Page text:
On Aug. 10, Valparaiso University President José Padilla announced that Valparaiso University’s (VU) new nickname would be ‘Beacons.’ The change would take effect immediately before the 2021-2022 academic year.
Many expressed confusion at the fact that Beacon was referred to in the announcement as a “nickname” instead of a mascot. According to VU Athletics Director Mark LaBarbera, the mascot is still undetermined.
“It [Beacons] is our nickname and we’re not sure what our mascot might be yet. There's a lot of opportunities. A mascot could be a lot of different things,” LaBarbera said. “One thing I tell people is there will not be a lighthouse with legs walking around.”
LaBarbera noted that a nickname and mascot do not have to necessarily correspond to one another.
“One of the best examples I can use that most people understand is, University of Alabama’s nickname is ‘The Crimson Tide,’” LaBarbera said. “Their mascot is an elephant. There is no direct connection to those two.”
Despite Beacon now being the VU’s nickname, LaBarbera cited that as the ‘Valpo’ name is nationally recognized, it will remain the focus of the university’s image.
“So athletics for the last four years or so have been branding pretty heavily with Valpo and the shield. And we've been doing that because Valpo is very much a nationally recognized brand in athletics,” LaBarbera said.
In addition, Mascot Recommendation Chair Steve Janowiak said that the Valpo Shield will still be a part of VU.
“The shield is still a symbol at the University. It’s been around for a while and it’s going to stay around,” Janowiak said.
Now that the Crusader has been retired, VU is looking to re-identify itself with Beacon imagery. Parts where the Crusader logo was prominent will be renovated. According to LaBarbera, the process will take a couple of years.
“There's places where the mascot is very public. That logo is in the athletic facilities, so those are in the process of being changed,” LaBarbera said.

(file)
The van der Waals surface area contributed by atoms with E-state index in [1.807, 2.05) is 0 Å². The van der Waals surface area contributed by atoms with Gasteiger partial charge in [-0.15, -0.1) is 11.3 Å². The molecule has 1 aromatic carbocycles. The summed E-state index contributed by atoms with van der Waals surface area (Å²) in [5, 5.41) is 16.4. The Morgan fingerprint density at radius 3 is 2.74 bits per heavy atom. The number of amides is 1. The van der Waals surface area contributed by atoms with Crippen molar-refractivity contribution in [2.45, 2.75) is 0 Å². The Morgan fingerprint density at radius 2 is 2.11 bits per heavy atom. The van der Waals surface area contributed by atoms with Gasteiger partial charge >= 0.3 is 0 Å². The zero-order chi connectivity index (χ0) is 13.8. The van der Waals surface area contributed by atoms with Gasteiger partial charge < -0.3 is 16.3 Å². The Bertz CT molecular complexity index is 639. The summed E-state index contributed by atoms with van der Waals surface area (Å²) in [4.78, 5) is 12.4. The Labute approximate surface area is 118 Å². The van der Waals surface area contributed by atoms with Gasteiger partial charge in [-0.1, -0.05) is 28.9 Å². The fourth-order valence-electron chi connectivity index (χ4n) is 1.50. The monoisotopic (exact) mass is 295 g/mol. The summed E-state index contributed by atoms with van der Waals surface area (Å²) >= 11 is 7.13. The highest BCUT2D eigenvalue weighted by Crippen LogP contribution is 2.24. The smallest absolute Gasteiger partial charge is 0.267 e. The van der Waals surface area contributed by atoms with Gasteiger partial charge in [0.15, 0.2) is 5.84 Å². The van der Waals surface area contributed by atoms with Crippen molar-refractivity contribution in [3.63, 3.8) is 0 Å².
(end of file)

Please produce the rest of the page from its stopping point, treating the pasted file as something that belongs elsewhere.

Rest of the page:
One of the athletic facilities that will be renovated is the Arena Floor. However, LaBarbera said the field’s look will still be consistent with the other Valpo teams’.
“I would tell everybody that when they see the Arena Floor, it's gonna look like the football field or the baseball field. In the middle of it, there's going to be the shield with ‘Valpo’ over the top of it. We’re going to see consistency in the way our facilities look,” LaBarbera said.
Although the current logo for the Beacons, a lighthouse, will remain the primary design, Janowiak noted that variations are in the works.
“The university’s Marketing and Communications Team will work on this over time,” Steve Janowiak said. “The primary symbol that was there was sort of the first, but there will be some others, as well, which people can use in different settings, whether they be athletic or otherwise.”
In the realm of athletics, many of the reactions from students, coaches, and administration have been a mixed bag.
For some of the veteran athletes, the news came as a bit of a shock, especially the ones that were here when Valpo was associated with the Crusader mascot.
Sixth year athlete Eron Gordon commented that some of his veteran players like Brock Pappas and Luke Morrill were shocked upon hearing that ‘Beacons’ was the school’s new nickname.
“My teammates couldn’t believe it,” Gordon said. “My teammates absolutely could not believe it, especially the ones that have been here.”
For Gordon personally, he had Beacons high up in his suspicions. Even though it was not his personal vote, he highly suspected that the nickname was the choice to be.
“I was definitely for it,” Gordon commented. “I'll be honest, It wasn’t my personal vote, but I definitely like it. It is definitely very unique and I think it is something that we can represent our university well with.”
For other athletes, the new brand creates an element of surprise that can catch you off guard.
“I think it is kind of cool that they named us something outside of the box, instead of just a normal anvil name from here and there,” senior football running back Robert Washington said.
LaBarbera understood the same notion, knowing that the mascot would stick with the athletes that came before.
“When we announced that the Crusader was going to be retired, I think they were just interested in what it was going to be,” LaBarbera said. “All of them, with the exception of the incoming freshmen, were Crusaders for part of their career. That's not going to change.”
As the school year is set to begin, creating a new mascot will be a task that administration will bring students into as a collaborative effort.
“The mascot is going to be something we ask the students to really participate in choosing or designing,” Janowiak said. “[We’ll] probably ask students with creative majors like art and other areas to be involved in this. Right now, we have something going for the indoor courts.”